Monday, March 19, 2012

The Tao and the Waking Dragon: A Spiritual Journey Through Modern China

The ride from the futuristic international arrivals terminal at the Beijing airport revealed pristine highways, snarled traffic, rows of tidy apartment blocks, and modern office buildings, but I felt comforted by images of the Buddha that adorned the dashboard of the cab. I had requested a hotel within one of the few remaining traditional Beijing hutong neighborhoods, characterized by narrow alleyways framed by a mix of grey, tiled-roof courtyard houses and small shops. Our young hutong guide proudly identified himself as a Christian, eager to practice his English before attending seminary in Los Angeles. He spoke passionately of the importance of having faith—something to believe in—regardless of the dogma.

Although the communist government suppressed religious practice after 1949, and destroyed or defaced many sacred sites during the Cultural Revolution, the Reform and Opening period beginning in the late 1970s eased restrictions on religious practice. In fact, traditions like Confucianism and Buddhism have been encouraged of late by the government, which now sees them as promoting social harmony. Members of the younger generation will tell you that China is a secular society, yet in the next breath they’ll relate an elaborate Buddhist fairy tale, or explain (at the Temple of Heaven, for example) that despite religious differences, most Chinese can agree on the relationship between heaven, earth, and humanity. Older Chinese tourists bow and pray before images of traditional Taoist deities, while collection boxes housing images of the Buddha or Guan Yin fill with colorful bills and coins, even at a tourist jade factory.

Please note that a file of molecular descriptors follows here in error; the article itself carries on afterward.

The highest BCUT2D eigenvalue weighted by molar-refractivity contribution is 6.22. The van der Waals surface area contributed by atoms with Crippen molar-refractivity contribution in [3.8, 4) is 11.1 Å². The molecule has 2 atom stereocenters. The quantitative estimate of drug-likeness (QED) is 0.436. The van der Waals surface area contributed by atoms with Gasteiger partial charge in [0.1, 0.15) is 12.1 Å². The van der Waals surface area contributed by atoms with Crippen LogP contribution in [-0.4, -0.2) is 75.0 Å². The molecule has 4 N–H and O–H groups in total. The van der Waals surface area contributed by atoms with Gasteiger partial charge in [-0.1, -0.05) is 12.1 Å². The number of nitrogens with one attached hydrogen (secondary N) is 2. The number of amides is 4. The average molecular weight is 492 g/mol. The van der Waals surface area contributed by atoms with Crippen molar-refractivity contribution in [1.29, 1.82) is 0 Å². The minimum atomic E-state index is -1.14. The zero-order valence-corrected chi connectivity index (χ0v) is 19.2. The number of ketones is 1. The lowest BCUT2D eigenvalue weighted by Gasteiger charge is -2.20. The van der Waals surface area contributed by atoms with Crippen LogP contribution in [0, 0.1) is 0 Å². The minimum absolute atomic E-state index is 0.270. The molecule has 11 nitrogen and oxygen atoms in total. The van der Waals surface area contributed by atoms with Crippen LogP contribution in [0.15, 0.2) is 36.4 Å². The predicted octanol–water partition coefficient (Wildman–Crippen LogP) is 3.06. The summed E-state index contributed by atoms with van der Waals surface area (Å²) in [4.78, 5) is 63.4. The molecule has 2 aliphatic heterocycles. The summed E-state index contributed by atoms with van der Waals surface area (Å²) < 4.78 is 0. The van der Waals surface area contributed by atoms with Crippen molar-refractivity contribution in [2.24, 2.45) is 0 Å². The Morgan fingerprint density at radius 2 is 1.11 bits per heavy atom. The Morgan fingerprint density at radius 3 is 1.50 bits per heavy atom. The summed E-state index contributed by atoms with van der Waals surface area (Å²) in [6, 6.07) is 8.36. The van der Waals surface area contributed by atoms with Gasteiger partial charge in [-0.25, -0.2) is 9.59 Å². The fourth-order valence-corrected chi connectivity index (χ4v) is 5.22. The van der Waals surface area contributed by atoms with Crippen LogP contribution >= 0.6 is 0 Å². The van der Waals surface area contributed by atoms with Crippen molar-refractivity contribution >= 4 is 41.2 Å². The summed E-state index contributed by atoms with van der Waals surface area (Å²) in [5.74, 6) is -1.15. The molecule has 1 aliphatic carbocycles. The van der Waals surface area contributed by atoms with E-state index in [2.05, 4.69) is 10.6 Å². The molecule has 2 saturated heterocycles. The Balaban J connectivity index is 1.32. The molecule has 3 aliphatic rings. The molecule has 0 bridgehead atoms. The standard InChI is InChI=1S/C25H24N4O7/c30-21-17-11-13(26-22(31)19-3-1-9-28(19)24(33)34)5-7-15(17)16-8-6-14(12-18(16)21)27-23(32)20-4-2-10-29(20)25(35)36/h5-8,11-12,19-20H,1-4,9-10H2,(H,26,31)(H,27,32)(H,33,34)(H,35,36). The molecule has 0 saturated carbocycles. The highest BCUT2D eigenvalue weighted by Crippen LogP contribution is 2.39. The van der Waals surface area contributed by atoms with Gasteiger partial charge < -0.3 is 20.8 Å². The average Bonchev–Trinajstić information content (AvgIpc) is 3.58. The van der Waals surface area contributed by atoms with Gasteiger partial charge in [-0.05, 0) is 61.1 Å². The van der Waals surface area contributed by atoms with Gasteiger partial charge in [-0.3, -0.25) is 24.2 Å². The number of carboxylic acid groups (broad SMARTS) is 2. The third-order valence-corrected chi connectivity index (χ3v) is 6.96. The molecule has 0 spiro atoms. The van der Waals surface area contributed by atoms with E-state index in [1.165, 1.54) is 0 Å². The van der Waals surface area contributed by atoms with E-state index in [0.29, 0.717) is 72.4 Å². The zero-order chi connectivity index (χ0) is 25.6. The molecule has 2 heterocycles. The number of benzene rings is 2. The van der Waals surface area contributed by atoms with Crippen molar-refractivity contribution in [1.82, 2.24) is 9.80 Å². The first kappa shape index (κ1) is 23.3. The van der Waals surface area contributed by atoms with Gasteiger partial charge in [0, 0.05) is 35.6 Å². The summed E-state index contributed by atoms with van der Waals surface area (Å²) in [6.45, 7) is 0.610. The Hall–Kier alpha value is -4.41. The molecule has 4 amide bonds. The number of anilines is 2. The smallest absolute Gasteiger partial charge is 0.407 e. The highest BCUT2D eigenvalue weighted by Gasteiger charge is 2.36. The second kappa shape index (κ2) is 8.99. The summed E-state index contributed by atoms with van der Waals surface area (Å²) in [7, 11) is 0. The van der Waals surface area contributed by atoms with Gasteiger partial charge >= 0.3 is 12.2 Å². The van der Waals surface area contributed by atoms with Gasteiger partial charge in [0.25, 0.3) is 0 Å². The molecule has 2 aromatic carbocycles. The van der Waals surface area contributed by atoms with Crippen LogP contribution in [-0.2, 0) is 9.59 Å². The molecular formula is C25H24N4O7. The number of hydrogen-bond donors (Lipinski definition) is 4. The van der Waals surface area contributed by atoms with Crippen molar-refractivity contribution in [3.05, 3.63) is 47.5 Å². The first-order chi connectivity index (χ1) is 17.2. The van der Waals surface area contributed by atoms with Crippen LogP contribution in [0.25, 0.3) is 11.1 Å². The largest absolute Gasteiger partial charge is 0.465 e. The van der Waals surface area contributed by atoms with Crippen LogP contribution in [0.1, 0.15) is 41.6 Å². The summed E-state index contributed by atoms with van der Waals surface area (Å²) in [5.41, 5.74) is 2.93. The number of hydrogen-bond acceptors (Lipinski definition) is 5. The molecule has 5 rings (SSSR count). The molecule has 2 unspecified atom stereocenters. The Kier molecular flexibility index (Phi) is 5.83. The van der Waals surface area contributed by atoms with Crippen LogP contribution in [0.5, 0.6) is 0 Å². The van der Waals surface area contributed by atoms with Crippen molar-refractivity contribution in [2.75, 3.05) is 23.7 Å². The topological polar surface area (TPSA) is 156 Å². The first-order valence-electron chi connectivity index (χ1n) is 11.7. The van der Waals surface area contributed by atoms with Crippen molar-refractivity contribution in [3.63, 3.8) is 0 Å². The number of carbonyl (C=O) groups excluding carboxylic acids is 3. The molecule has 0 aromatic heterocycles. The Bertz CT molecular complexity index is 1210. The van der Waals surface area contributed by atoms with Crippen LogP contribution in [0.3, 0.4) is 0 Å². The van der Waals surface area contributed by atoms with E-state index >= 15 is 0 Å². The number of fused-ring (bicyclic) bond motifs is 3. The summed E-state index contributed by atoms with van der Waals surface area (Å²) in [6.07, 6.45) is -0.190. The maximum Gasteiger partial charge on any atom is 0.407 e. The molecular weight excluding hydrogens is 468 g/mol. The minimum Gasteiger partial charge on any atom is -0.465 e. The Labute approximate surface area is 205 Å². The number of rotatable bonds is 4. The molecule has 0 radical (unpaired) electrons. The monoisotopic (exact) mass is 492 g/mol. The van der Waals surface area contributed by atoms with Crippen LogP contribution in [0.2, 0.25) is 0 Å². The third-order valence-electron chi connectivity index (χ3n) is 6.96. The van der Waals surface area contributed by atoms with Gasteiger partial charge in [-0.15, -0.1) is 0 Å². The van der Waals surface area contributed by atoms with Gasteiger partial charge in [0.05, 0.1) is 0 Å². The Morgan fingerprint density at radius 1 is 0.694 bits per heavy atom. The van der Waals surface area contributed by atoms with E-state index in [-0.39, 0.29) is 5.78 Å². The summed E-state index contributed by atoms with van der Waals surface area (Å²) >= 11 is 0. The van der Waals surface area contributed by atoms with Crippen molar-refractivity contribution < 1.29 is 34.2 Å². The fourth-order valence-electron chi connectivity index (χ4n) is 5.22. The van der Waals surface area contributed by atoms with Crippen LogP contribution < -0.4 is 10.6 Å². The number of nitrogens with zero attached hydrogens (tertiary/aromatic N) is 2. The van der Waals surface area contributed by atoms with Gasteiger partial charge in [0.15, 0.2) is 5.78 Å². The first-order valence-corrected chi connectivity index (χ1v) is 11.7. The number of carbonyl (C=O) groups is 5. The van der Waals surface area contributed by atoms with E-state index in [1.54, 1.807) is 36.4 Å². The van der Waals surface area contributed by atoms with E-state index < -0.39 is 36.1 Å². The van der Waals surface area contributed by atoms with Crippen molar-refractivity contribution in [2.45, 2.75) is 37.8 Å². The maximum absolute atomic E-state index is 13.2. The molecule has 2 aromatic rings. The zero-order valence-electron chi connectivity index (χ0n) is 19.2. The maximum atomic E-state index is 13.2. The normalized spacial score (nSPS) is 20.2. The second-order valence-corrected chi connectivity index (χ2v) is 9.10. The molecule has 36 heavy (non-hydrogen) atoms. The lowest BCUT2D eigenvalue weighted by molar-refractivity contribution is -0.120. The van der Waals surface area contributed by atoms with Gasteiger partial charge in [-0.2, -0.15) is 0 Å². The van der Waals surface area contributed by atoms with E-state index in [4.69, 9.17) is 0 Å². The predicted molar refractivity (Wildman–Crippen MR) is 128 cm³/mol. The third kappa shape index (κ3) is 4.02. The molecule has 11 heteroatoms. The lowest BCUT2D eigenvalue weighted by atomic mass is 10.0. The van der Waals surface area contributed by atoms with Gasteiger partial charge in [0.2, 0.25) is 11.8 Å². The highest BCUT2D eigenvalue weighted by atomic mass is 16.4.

From Beijing, our quest led to Shandong Province, where Confucius taught his many disciples, and where Tai Shan, China’s most sacred mountain, rises dramatically from the surrounding flatlands. Traditionally, the route to the summit required a six-hour climb over a steep stone trail. But today visitors can take an air-conditioned bus to a modern cable car that lets off near the peak. A wide path carved from the mountaintop winds through a series of sacred gates, shrines, and temples dedicated to various deities, including the imperial gods, Confucius, and the Taoist fertility goddess Bi Xia Yuan Jun. Benedictions from ancient emperors painted in huge red and gold characters sparkle in the sunlight, while pilgrims burn long sticks of yellow incense in huge, open-flamed burners. The day we visited, my friend and I encountered only one other Westerner on the mountain; we were such an anomaly that a pair of Tibetan Buddhist monks asked us to pose for a photo with them as a memento of their journey. Reaching the Temple of the Jade Emperor at the crest of Tai Shan, with its flags billowing in the crisp breeze and the sweet aroma of incense wafting by in thick curls of smoke, one can easily understand why the Chinese have revered this place as sacred for millennia.